However, the U.S. Supreme Court in Nord v. Black & Decker, 538 U.S. 822 (2003),has refused to allow the “Treating Physician” rule to used by courts in ERISA cases. Why?

 Sometimes, when the doctor has known the patient for some time, a change in appearance will offer a major clue to whether or not the patient is really ill. And, most importantly, a treating doctor can be held accountable for malpractice while a doctor examining for an insurance company cannot, because the person being examined is not that doctor’s patient.

But the Supreme Court in Nord suggests that a treating doctor may have a friendship or feel sorry for a patient and therefore shade his or her medical opinion toward the patient. However, this ignores the fact that for years insurance companies have been nurturing stables of doctors who never seem to find any claimant disabled, no matter how compelling that claimant’s injury or illness.

Until lately, courts have seemed to be blind to the practice of insurance companies using the same physicians over and over again based on the doctor’s inability to find disability. Many of these “experts” make all or most of their handsome livelihoods from these insurance company exams. Who would you think would be more liable to fudge examination results, the doctor who might feel sorry for a patient or the doctor who derives a major portion or all of his or her income from insurance exams?

To those who think there are doctors who would honestly follow their findings no matter what, we agree. However, such physicians are unlikely to have a stall in the disability insurance barn for long. We live in a world where to understand how things actually work you have to follow the money. When you follow insurance company money and a lot of it is going out because of one doctor’s opinions, you know there are going to be some changes made.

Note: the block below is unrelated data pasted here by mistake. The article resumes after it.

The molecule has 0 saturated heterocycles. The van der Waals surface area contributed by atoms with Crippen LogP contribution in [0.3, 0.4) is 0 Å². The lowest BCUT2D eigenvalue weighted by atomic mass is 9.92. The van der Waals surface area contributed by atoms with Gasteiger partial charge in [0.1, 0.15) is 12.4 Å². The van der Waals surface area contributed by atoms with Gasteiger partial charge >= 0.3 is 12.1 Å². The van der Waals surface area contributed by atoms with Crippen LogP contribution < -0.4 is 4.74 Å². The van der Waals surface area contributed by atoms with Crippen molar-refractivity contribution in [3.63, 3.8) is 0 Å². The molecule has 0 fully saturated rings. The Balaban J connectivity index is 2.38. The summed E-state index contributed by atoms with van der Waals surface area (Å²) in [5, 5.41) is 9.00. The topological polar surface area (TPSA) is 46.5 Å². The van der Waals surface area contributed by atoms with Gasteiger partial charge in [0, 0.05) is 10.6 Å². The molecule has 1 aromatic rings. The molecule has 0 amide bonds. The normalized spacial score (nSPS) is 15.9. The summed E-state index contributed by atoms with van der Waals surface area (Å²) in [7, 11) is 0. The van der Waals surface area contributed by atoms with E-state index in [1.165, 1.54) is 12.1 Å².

Which brings us back to the original question: Where did courts ever come up with the idea that medical opinions about a patient from a treating doctor and a reviewing doctor, should be given the same weight? And, why is it taking the courts so long to recognize this idea is so out of balance when everyone else involved in the disability insurance industry knows it is flat out wrong?

The obvious answer is that the insurance companies pay millions each year to PR and advertising people to blow smoke in the eyes of legislators and courts to perpetuate what is good for insurance companies, while claimants have no organized campaign to present inequities to the powers that be.

What’s to be done? Not much. Claimants will just have to chip away at the stodgy body of law which has grown since Congress enacted ERISA in 1974.   Appellate courts seem to be starting to get the message of the unfairness of closing their eyes to reality. See MetLife v. Glenn, 128 S. Ct. 2343 (2008)  at Page 2352, where the U.S. Supreme Court finally recognized that there is a conflict of interest when an insurance company, which will have to pay a claim, is given deference by courts to decide whether the claim is going to be paid. It doesn’t take a genius to figure that one out, especially in these times when “More, More, More” is the theme song in business.

Glenn should be a beginning. Notwithstanding Nord, more courts should come to the realization that treating doctors have their medical license to lose if they lie about their findings. On the other hand,  many insurance company doctors lose their meal ticket if they don’t lie about theirs.

If courts do recognize the difference in responsibility, maybe, just maybe, they will generally afford the evidence of treating doctors an edge over insurance doctors, who never even see the claimant.